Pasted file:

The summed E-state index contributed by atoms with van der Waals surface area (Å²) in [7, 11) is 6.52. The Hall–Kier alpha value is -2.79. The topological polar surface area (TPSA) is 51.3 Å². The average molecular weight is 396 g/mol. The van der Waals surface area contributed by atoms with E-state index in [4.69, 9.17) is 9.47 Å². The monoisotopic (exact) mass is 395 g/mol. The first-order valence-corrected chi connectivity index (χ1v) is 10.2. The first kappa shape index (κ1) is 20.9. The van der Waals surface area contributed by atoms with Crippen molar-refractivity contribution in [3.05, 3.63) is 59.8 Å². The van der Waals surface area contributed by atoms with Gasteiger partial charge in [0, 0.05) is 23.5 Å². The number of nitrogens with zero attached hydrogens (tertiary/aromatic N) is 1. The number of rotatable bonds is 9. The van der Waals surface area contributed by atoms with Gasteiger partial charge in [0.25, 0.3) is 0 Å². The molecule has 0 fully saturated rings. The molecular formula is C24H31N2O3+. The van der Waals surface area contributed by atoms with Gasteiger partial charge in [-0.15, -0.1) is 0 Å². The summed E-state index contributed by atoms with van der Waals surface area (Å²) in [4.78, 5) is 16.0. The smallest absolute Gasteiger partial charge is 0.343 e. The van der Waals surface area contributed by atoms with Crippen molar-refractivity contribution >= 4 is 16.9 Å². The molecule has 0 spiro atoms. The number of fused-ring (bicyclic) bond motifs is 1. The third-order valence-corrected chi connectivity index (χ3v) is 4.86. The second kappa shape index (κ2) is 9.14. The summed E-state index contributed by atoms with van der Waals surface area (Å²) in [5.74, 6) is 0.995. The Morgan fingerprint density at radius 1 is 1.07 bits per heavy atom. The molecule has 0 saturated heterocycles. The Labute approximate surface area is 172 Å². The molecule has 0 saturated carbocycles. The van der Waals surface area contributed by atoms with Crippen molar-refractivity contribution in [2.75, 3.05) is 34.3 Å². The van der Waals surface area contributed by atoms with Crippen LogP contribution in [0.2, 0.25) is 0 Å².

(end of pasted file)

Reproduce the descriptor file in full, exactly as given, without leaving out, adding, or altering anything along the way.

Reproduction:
The summed E-state index contributed by atoms with van der Waals surface area (Å²) in [7, 11) is 6.52. The Hall–Kier alpha value is -2.79. The topological polar surface area (TPSA) is 51.3 Å². The average molecular weight is 396 g/mol. The van der Waals surface area contributed by atoms with E-state index in [4.69, 9.17) is 9.47 Å². The monoisotopic (exact) mass is 395 g/mol. The first-order valence-corrected chi connectivity index (χ1v) is 10.2. The first kappa shape index (κ1) is 20.9. The van der Waals surface area contributed by atoms with Crippen molar-refractivity contribution in [3.05, 3.63) is 59.8 Å². The van der Waals surface area contributed by atoms with Gasteiger partial charge in [0, 0.05) is 23.5 Å². The number of nitrogens with zero attached hydrogens (tertiary/aromatic N) is 1. The number of rotatable bonds is 9. The van der Waals surface area contributed by atoms with Gasteiger partial charge in [0.25, 0.3) is 0 Å². The molecule has 0 fully saturated rings. The molecular formula is C24H31N2O3+. The van der Waals surface area contributed by atoms with Gasteiger partial charge in [-0.15, -0.1) is 0 Å². The summed E-state index contributed by atoms with van der Waals surface area (Å²) in [4.78, 5) is 16.0. The smallest absolute Gasteiger partial charge is 0.343 e. The van der Waals surface area contributed by atoms with Crippen molar-refractivity contribution >= 4 is 16.9 Å². The molecule has 0 spiro atoms. The number of fused-ring (bicyclic) bond motifs is 1. The third-order valence-corrected chi connectivity index (χ3v) is 4.86. The second kappa shape index (κ2) is 9.14. The summed E-state index contributed by atoms with van der Waals surface area (Å²) in [5.74, 6) is 0.995. The Morgan fingerprint density at radius 1 is 1.07 bits per heavy atom. The molecule has 0 saturated heterocycles. The Labute approximate surface area is 172 Å². The molecule has 0 saturated carbocycles. The van der Waals surface area contributed by atoms with Crippen molar-refractivity contribution in [2.75, 3.05) is 34.3 Å². The van der Waals surface area contributed by atoms with Crippen LogP contribution in [0.2, 0.25) is 0 Å².